When TripAdvisor published its list of the ten hotels in the world with the best service, and I noticed that most of them are reasonably priced, I wrote How to Get Five-Star Service Without Paying Five-Star Prices and asked my friends on Facebook (frequent travelers, of course) this question: How do you get better service at hotels? When a problem crops up, how do you get it fixed, pronto? I thought I’d share their strategies, as well as my own:
* “Tip the bellboy who delivers your bags to your room generously, and the rest of the hotel staff will hear about it in no time at all. That first tip with a big smile is the key.” — Joe Yudin, CEO, Touring Israel
* “Make sure you speak to a person who can resolve the issue, and that varies from property to property.” — Sandy Ferguson, Managing Director, Asia Desk
* “Call the front desk, or the executive concierge (if you are on an executive floor), and explain the problem in a calm, respectful way. If that does not generate prompt attention, ask to speak with the hotel duty manager.” — Toby Saltzman, travelterrific
* “First rule: You get more bees with sugar than with vinegar. Keep your cool. Second rule: Be prepared to state what will make you happy. Know what you want in any negotiation.” — Charles Wolfe, Hurley Travel Experts
And here are my own tried-and-true tips:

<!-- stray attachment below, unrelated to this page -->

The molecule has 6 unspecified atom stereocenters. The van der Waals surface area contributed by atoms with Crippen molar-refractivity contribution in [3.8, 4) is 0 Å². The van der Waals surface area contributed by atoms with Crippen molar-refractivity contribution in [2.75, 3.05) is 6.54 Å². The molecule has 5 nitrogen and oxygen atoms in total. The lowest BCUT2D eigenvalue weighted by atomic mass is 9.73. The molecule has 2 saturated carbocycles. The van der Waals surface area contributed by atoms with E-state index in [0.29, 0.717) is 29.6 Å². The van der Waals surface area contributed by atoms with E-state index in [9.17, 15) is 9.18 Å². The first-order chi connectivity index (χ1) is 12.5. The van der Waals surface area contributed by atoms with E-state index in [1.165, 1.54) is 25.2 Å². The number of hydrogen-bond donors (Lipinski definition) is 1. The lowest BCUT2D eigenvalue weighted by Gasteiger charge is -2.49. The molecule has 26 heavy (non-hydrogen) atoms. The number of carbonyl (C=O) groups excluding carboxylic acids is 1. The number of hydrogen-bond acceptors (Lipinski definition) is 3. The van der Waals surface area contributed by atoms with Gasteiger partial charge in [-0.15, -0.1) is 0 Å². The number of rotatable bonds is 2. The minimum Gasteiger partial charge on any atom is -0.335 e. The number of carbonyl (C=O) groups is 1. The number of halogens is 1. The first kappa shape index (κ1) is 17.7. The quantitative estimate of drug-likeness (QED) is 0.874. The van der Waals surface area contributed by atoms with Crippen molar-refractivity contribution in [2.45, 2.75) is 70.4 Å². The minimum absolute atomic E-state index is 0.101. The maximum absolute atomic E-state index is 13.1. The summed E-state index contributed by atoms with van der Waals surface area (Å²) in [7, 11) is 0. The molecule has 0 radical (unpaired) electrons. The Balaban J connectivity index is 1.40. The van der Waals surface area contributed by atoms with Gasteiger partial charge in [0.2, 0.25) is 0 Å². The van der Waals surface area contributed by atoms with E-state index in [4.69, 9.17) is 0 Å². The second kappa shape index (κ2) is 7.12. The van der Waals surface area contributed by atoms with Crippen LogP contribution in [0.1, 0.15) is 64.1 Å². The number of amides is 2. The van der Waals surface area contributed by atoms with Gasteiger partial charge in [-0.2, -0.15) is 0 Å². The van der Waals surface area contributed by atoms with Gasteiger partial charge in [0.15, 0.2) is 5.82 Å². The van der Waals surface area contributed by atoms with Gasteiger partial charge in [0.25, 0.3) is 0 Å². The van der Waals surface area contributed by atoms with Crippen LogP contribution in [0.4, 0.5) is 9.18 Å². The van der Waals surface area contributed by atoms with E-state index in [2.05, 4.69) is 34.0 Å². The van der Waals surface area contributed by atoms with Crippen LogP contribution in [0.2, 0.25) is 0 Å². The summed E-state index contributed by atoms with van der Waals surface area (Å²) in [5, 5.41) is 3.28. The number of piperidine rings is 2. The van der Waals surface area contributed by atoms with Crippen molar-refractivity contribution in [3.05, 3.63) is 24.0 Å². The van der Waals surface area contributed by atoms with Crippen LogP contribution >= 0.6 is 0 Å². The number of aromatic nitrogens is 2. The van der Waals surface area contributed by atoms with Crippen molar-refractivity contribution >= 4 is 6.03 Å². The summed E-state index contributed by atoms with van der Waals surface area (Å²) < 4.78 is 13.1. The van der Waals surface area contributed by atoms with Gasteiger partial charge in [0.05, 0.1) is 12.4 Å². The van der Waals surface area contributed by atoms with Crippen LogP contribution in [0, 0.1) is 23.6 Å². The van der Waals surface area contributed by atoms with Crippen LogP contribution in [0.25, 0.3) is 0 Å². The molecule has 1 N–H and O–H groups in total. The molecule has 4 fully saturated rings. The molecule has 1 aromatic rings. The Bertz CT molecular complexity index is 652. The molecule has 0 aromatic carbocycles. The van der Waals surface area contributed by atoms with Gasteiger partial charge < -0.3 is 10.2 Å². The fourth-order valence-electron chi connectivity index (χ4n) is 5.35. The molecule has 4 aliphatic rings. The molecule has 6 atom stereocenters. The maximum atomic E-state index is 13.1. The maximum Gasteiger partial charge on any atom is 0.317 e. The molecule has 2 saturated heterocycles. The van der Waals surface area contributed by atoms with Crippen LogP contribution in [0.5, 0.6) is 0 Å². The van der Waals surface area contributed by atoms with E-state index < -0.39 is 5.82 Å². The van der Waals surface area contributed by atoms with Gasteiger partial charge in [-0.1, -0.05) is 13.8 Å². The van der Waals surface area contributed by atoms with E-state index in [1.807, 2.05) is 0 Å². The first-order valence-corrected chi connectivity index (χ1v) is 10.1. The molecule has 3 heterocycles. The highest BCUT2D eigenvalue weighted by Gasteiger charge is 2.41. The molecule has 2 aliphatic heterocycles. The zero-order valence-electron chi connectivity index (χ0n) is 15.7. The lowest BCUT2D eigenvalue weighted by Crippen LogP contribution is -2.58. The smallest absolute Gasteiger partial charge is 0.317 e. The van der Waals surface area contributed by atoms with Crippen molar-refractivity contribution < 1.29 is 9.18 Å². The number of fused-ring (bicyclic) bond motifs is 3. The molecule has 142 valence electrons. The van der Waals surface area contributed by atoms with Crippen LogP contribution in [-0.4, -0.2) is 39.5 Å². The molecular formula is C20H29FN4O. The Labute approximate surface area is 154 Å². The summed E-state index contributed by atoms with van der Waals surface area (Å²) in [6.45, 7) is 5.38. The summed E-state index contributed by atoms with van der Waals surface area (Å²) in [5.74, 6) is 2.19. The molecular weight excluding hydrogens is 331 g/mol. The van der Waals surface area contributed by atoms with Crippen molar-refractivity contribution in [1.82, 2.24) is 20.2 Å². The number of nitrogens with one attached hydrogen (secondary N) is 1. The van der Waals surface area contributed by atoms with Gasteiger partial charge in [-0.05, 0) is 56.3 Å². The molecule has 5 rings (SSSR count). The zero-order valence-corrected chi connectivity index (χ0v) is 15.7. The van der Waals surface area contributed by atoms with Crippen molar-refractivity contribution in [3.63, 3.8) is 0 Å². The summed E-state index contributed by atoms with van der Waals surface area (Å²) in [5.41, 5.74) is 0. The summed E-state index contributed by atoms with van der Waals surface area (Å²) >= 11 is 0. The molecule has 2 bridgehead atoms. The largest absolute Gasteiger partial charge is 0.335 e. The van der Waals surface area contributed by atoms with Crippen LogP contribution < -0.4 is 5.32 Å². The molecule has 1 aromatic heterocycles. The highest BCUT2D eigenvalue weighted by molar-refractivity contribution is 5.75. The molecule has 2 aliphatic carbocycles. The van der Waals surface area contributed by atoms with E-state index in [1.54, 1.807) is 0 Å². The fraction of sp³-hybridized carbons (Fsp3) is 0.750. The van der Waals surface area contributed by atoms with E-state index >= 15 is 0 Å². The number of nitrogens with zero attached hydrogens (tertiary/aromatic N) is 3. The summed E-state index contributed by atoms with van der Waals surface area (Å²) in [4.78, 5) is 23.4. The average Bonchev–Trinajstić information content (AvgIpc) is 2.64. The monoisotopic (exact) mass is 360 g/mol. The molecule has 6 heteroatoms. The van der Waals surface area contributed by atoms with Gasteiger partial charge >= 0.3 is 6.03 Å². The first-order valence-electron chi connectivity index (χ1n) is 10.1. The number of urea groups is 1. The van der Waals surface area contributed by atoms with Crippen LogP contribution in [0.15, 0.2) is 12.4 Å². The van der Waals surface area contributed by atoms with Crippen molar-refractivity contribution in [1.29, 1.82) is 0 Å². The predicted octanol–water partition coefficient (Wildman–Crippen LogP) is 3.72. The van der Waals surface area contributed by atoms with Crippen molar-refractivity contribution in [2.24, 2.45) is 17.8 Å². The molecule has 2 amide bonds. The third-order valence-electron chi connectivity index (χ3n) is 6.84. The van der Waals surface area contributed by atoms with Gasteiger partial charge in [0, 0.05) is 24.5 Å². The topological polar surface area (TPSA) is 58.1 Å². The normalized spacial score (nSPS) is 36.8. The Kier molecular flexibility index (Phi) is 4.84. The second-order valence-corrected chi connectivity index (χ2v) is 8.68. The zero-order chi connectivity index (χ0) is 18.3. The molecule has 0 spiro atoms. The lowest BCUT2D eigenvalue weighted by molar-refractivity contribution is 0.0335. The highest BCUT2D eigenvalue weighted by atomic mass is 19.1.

* Book through a travel agent or destination specialist who has a close relationship with the hotel and sends it a lot of business. A travel agent who is tight with the hotel’s general manager and sits on the hotel company’s travel agent advisory board, for example, gets priority treatment (and extra perks) for his/her guests. Should a problem arise, the hotel’s manager will likely rush to rectify it (for fear that the hotel could lose the travel firm’s business); if the problem doesn’t get rectified, the travel agent can intervene on your behalf. (If you’re in need of the right travel specialist for a trip you have in mind and you’d like a recommendation, you may ask me here.
* Get a name to email. Look up the hotel on TripAdvisor, note the name of the manager or other employee who is replying to the negative reviews, grab his or her email address off TripAdvisor or from the front desk, and send him or her an email. Say that you’re at the hotel and are apprising him of your complaint so that he has a chance to rectify it before you get home and write your review.
* Take to Twitter. Tweeting directly to the hotel—like this—can be the fastest way to get a problem solved, as hotels want to nip consumer complaints in the bud before bad publicity goes viral. Particularly helpful are @HyattConcierge, @Marriott, @SheratonHotels, @WaldorfAstoria, and @WHotels.
* Post photos to Instagram. Some hotels—Four Seasons properties, for instance—monitor geo-tagged Instagram posts. If they note a guest is unhappy, they’ll take action to resolve the problem.
What are your strategies for getting better hotel service? Please share them below.